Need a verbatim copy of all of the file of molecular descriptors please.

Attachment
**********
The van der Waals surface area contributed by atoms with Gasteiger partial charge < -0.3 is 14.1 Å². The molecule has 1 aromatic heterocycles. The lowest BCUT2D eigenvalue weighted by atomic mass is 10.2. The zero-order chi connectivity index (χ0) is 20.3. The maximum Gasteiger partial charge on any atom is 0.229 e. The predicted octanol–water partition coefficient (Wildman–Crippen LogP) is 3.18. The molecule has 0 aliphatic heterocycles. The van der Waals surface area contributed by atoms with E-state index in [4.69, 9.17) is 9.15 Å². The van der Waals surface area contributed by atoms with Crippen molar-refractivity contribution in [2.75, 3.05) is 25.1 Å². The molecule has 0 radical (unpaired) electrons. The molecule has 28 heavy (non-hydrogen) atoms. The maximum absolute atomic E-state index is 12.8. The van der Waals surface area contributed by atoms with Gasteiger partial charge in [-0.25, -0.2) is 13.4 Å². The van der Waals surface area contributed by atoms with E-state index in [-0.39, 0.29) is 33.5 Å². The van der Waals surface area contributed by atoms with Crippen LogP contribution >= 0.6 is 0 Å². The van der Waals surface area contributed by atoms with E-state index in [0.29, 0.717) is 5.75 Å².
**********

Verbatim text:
The van der Waals surface area contributed by atoms with Gasteiger partial charge < -0.3 is 14.1 Å². The molecule has 1 aromatic heterocycles. The lowest BCUT2D eigenvalue weighted by atomic mass is 10.2. The zero-order chi connectivity index (χ0) is 20.3. The maximum Gasteiger partial charge on any atom is 0.229 e. The predicted octanol–water partition coefficient (Wildman–Crippen LogP) is 3.18. The molecule has 0 aliphatic heterocycles. The van der Waals surface area contributed by atoms with E-state index in [4.69, 9.17) is 9.15 Å². The van der Waals surface area contributed by atoms with Crippen molar-refractivity contribution in [2.75, 3.05) is 25.1 Å². The molecule has 0 radical (unpaired) electrons. The molecule has 28 heavy (non-hydrogen) atoms. The maximum absolute atomic E-state index is 12.8. The van der Waals surface area contributed by atoms with Gasteiger partial charge in [-0.25, -0.2) is 13.4 Å². The van der Waals surface area contributed by atoms with E-state index in [-0.39, 0.29) is 33.5 Å². The van der Waals surface area contributed by atoms with Crippen LogP contribution >= 0.6 is 0 Å². The van der Waals surface area contributed by atoms with E-state index in [0.29, 0.717) is 5.75 Å².